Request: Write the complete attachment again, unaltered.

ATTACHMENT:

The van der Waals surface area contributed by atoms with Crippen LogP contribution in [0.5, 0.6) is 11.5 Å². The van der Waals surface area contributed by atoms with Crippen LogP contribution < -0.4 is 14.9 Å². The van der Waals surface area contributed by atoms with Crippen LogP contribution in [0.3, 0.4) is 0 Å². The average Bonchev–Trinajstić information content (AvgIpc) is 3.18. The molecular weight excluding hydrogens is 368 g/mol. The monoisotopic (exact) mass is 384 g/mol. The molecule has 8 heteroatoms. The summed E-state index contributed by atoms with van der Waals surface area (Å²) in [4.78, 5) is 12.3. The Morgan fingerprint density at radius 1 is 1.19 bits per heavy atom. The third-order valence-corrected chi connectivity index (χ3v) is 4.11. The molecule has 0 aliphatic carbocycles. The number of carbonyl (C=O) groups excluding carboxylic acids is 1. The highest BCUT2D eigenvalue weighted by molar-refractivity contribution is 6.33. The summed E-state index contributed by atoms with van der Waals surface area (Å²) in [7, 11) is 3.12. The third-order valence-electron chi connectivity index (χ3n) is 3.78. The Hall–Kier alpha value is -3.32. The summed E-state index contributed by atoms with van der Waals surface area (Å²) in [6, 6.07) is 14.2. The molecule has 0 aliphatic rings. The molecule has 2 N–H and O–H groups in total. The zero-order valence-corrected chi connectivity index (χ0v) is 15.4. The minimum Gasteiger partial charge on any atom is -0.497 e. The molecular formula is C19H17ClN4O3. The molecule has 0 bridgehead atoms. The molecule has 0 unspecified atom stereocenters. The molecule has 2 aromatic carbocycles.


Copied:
The van der Waals surface area contributed by atoms with Crippen LogP contribution in [0.5, 0.6) is 11.5 Å². The van der Waals surface area contributed by atoms with Crippen LogP contribution < -0.4 is 14.9 Å². The van der Waals surface area contributed by atoms with Crippen LogP contribution in [0.3, 0.4) is 0 Å². The average Bonchev–Trinajstić information content (AvgIpc) is 3.18. The molecular weight excluding hydrogens is 368 g/mol. The monoisotopic (exact) mass is 384 g/mol. The molecule has 8 heteroatoms. The summed E-state index contributed by atoms with van der Waals surface area (Å²) in [4.78, 5) is 12.3. The Morgan fingerprint density at radius 1 is 1.19 bits per heavy atom. The third-order valence-corrected chi connectivity index (χ3v) is 4.11. The molecule has 0 aliphatic carbocycles. The number of carbonyl (C=O) groups excluding carboxylic acids is 1. The highest BCUT2D eigenvalue weighted by molar-refractivity contribution is 6.33. The summed E-state index contributed by atoms with van der Waals surface area (Å²) in [7, 11) is 3.12. The third-order valence-electron chi connectivity index (χ3n) is 3.78. The Hall–Kier alpha value is -3.32. The summed E-state index contributed by atoms with van der Waals surface area (Å²) in [6, 6.07) is 14.2. The molecule has 0 aliphatic rings. The molecule has 2 N–H and O–H groups in total. The zero-order valence-corrected chi connectivity index (χ0v) is 15.4. The minimum Gasteiger partial charge on any atom is -0.497 e. The molecular formula is C19H17ClN4O3. The molecule has 0 bridgehead atoms. The molecule has 0 unspecified atom stereocenters. The molecule has 2 aromatic carbocycles.